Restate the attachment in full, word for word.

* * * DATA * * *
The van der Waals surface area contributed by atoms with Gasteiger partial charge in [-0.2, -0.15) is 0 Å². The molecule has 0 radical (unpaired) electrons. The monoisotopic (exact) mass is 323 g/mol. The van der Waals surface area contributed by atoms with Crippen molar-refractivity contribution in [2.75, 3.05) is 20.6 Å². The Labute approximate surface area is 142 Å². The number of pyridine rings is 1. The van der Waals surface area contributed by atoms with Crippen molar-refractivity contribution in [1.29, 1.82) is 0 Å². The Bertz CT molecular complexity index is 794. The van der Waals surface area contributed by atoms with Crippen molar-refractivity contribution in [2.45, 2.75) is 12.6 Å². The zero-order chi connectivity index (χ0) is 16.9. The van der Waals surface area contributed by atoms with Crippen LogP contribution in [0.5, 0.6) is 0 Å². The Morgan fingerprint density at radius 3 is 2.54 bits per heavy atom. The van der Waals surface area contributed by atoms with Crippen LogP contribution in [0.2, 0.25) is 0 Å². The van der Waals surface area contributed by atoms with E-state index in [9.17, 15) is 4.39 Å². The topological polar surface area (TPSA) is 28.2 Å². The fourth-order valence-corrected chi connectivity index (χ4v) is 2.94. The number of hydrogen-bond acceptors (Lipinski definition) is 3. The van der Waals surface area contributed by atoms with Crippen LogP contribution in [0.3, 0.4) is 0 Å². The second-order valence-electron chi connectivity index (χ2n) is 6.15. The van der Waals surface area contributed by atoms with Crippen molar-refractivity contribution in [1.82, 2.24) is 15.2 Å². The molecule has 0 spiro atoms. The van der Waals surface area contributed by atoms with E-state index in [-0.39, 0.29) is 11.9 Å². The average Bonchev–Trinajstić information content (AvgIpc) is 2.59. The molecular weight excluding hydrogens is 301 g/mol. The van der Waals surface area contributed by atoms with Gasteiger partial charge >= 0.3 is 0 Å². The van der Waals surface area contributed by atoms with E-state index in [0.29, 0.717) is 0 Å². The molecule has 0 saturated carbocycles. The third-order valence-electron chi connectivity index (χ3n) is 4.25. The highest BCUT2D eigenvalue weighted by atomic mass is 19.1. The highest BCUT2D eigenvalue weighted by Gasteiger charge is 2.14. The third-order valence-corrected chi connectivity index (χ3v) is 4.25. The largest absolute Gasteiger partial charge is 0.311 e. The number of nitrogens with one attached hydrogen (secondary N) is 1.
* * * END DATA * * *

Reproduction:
The van der Waals surface area contributed by atoms with Gasteiger partial charge in [-0.2, -0.15) is 0 Å². The molecule has 0 radical (unpaired) electrons. The monoisotopic (exact) mass is 323 g/mol. The van der Waals surface area contributed by atoms with Crippen molar-refractivity contribution in [2.75, 3.05) is 20.6 Å². The Labute approximate surface area is 142 Å². The number of pyridine rings is 1. The van der Waals surface area contributed by atoms with Crippen molar-refractivity contribution in [1.29, 1.82) is 0 Å². The Bertz CT molecular complexity index is 794. The van der Waals surface area contributed by atoms with Crippen molar-refractivity contribution in [2.45, 2.75) is 12.6 Å². The zero-order chi connectivity index (χ0) is 16.9. The van der Waals surface area contributed by atoms with Crippen LogP contribution in [0.5, 0.6) is 0 Å². The Morgan fingerprint density at radius 3 is 2.54 bits per heavy atom. The van der Waals surface area contributed by atoms with Crippen LogP contribution in [0.2, 0.25) is 0 Å². The van der Waals surface area contributed by atoms with E-state index in [9.17, 15) is 4.39 Å². The topological polar surface area (TPSA) is 28.2 Å². The fourth-order valence-corrected chi connectivity index (χ4v) is 2.94. The number of hydrogen-bond acceptors (Lipinski definition) is 3. The van der Waals surface area contributed by atoms with Crippen LogP contribution in [0.3, 0.4) is 0 Å². The second-order valence-electron chi connectivity index (χ2n) is 6.15. The van der Waals surface area contributed by atoms with Crippen molar-refractivity contribution in [1.82, 2.24) is 15.2 Å². The molecule has 0 spiro atoms. The van der Waals surface area contributed by atoms with E-state index in [-0.39, 0.29) is 11.9 Å². The average Bonchev–Trinajstić information content (AvgIpc) is 2.59. The molecular weight excluding hydrogens is 301 g/mol. The van der Waals surface area contributed by atoms with Gasteiger partial charge >= 0.3 is 0 Å². The van der Waals surface area contributed by atoms with E-state index in [0.29, 0.717) is 0 Å². The molecule has 0 saturated carbocycles. The third-order valence-electron chi connectivity index (χ3n) is 4.25. The highest BCUT2D eigenvalue weighted by atomic mass is 19.1. The highest BCUT2D eigenvalue weighted by Gasteiger charge is 2.14. The third-order valence-corrected chi connectivity index (χ3v) is 4.25. The largest absolute Gasteiger partial charge is 0.311 e. The number of nitrogens with one attached hydrogen (secondary N) is 1.